CANADIAN LANDSCAPES AND TORONTO SCENES
Writing books exploring Toronto’s history has not been my only attempt to preserve the city’s past. In the late-1960s, I commenced sketching scenes of Toronto and transferring them onto canvas. In many instances, I painted on location, setting up an easel on the sidewalk or any spot that provided a view of the subject. I employed a similar approach when painting Ontario landscapes. In the 1970s, I left teaching for two years to paint full time. Then, requiring money, I returned to teaching and taught art for several years, as well as history.
Though self-taught, I commenced exhibiting professionally at the Ampersad Gallery on Avenue Road and the Hidden Gallery in Yorkville in the 1970s. Both of these have since closed. As well, I exhibited at a few other galleries throughout the city, including the York Woods Library Gallery and the Mississauga Central Library Gallery. I also mounted a 30-piece exhibition in the main gallery space of the Toronto Dominion Bank Building.
A quote about my art from a promotional pamphlet prepared by a Yorkville (Toronto) art gallery:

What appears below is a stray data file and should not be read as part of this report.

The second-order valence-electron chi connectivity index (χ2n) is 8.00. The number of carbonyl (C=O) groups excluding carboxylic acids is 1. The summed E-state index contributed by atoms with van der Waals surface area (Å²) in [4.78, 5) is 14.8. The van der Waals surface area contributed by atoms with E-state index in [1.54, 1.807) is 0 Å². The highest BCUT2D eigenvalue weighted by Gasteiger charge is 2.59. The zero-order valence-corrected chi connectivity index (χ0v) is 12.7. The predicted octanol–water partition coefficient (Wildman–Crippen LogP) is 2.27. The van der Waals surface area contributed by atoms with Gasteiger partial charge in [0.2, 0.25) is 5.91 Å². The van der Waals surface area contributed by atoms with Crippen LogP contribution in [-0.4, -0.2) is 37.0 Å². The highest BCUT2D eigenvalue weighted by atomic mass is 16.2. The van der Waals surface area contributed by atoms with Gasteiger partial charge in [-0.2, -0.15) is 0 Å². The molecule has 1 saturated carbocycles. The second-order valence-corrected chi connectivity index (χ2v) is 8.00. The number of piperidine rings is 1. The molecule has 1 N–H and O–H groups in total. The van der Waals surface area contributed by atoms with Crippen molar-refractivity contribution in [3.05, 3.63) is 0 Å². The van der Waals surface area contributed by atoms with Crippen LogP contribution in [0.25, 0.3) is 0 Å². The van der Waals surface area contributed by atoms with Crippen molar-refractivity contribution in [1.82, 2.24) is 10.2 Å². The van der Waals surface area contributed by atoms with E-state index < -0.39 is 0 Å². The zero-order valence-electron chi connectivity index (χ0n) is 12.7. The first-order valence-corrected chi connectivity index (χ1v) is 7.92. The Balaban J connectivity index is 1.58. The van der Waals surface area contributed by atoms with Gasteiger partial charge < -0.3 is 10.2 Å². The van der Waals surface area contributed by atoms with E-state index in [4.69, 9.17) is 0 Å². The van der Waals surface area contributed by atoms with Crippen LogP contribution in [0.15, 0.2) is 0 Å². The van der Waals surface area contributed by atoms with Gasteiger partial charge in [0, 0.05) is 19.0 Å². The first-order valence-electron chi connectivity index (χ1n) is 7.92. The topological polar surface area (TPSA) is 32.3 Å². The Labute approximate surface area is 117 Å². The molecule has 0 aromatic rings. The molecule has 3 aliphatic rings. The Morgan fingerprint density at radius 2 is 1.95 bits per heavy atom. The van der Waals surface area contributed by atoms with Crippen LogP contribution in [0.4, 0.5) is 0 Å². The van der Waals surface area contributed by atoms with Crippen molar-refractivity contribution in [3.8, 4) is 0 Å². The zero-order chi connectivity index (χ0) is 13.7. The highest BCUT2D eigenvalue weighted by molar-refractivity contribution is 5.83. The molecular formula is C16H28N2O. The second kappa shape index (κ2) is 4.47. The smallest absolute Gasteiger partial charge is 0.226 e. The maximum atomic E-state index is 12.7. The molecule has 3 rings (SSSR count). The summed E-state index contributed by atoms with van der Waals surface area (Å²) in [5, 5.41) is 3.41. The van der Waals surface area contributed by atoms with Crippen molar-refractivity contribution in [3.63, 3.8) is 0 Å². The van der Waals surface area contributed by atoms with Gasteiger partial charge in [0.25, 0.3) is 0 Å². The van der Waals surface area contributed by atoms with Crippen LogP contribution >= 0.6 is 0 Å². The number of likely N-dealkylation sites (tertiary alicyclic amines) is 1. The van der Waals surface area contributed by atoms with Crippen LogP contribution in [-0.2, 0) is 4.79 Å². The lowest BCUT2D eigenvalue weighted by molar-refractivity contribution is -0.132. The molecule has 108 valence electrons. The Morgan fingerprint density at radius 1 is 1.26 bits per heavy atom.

Many have compared Doug’s style to the Group of Seven. This is true only in the sense that he paints landscapes in a Canadian Impressionistic manner. Any comparison ends there. Although obviously influenced by Lauren Harris and A. Y. Jackson, Doug has developed his own method of translating the living landscape onto canvas. The paintings are fresh and bold. He is not afraid to use raw colour, and even black, if the effect achieves the desired mood. Lines flow in obvious rhythms. Other paintings are smooth and flow effortlessly over the canvas.
“Intense Canadian landscapes”—Barney McKinley—The Toronto Sun
“Artist with tremendous potential”—Victoria Basca—curator of the Hidden Gallery, Toronto
“Autumn colours abound in Doug Taylor’s Canadian landscapes”—Jill Wright—Toronto Star